Ad fraud remains biggest challenge for mobile marketers in China
Ad fraud remains one of the biggest challenges for mobile marketers in China, according to AppsFlyer Asia vice president Ronen Mense.
China's unique mobile-first market offers huge opportunities to marketers
Mense told The Drum that ad fraud is one of the “biggest thorns in the side of marketers” in China, along with the market’s lack of a universal measurement tool and its unique Android landscape.
“Today’s mobile fraud takes many forms and demands a multi-layered approach to fraud protection, detection and prevention. While app marketers have tried to mitigate fraud in their campaigns by blacklisting IPs and the offending sub-publishers, fraudsters are constantly finding new ways to take a slice of the pie.”
Mense said advertisers need to work closely with mobile attribution and measurement partners to understand and identify the different types of fraud, which includes impression fraud, click fraud, app install fraud, and engagement and purchase fraud.
“It is imperative that advertisers know what to look for and employ the right suite of tools so they can proactively prevent and block fraud as it occurs, as well as have access to insights on suspicious activity.
“Big data plays a massive role in fraud protection, and the more data that’s available, the larger the pool of insights you can build.”
With China’s 724 million mobile users, representing 95% of the 751 million internet users in the country and its mobile ad spend growth outstripping other markets, foreign brands are increasingly looking to get a piece of the action.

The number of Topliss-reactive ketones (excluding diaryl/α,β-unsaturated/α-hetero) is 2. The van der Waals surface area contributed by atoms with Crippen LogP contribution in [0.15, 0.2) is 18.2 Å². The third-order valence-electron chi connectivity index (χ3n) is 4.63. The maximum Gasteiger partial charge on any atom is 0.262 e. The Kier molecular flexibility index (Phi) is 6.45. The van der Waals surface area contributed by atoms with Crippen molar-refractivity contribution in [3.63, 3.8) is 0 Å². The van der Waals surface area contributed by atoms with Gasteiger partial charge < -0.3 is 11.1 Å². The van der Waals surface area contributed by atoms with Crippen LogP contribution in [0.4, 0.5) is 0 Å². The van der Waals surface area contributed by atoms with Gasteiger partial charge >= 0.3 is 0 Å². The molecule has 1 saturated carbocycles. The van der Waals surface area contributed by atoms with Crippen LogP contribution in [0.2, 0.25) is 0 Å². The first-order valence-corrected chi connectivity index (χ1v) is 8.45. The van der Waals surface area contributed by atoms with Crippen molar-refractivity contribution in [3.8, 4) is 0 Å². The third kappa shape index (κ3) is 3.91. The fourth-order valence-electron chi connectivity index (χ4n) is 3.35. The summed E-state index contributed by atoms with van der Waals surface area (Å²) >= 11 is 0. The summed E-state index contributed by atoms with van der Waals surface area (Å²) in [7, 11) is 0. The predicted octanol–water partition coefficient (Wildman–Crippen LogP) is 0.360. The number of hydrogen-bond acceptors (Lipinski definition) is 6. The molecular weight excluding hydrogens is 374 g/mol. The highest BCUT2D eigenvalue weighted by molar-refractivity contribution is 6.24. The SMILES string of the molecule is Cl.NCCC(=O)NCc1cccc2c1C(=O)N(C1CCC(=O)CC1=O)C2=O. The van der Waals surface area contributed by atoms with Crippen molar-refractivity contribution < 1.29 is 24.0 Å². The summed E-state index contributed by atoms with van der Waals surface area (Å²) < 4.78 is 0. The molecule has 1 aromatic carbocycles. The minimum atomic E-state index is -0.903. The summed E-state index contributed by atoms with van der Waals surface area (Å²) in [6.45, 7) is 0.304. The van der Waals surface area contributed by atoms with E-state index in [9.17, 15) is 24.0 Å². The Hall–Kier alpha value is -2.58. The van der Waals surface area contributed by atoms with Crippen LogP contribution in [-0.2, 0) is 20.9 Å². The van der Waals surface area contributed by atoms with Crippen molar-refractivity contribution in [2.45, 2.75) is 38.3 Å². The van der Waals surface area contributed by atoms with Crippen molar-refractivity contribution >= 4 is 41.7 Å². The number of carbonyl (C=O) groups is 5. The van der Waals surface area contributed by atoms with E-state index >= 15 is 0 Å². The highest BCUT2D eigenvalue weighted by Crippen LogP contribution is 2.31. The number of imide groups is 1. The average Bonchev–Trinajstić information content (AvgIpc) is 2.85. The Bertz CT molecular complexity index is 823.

However, China’s unique mobile landscape, which features more than 300 Android app stores, along with the language and cultural barriers, local bureaucracy and media partners, means launching an app is a much more challenging process.
“[China] is a mobile market with its own unique ecosystem, with Android having multiple app stores and traffic sources, as opposed to other countries, where users download Android apps almost exclusively from Google Play.
“As with app stores, China also has its own media players, who operate in an ecosystem devoid of major companies from the West such as Google, Twitter, and Facebook. In their place, behemoths such as Baidu, ByteDance and WeChat dominate.
“This means that it’s a different world for marketers entering China, and they must do thorough research on the intricacies and operational nuances of the mobile market before diving in. If marketers manage to grab even a tiny share of China’s market, it would already represent a huge return in value for their efforts,” he said.
Mense said managing China’s potential bureaucracy issues, can be challenging.
In recent times, the Chinese Government has cracked down on developers and apps, banning VPNs from app stores and tightening regulations, and changing censorship laws, particularly on gaming apps.
However, he believes the opportunities outweigh the challenges in China, which is not only mobile-first, but in many cases mobile-only, with app users in China more likely to spend more on in-app purchases than any other region worldwide.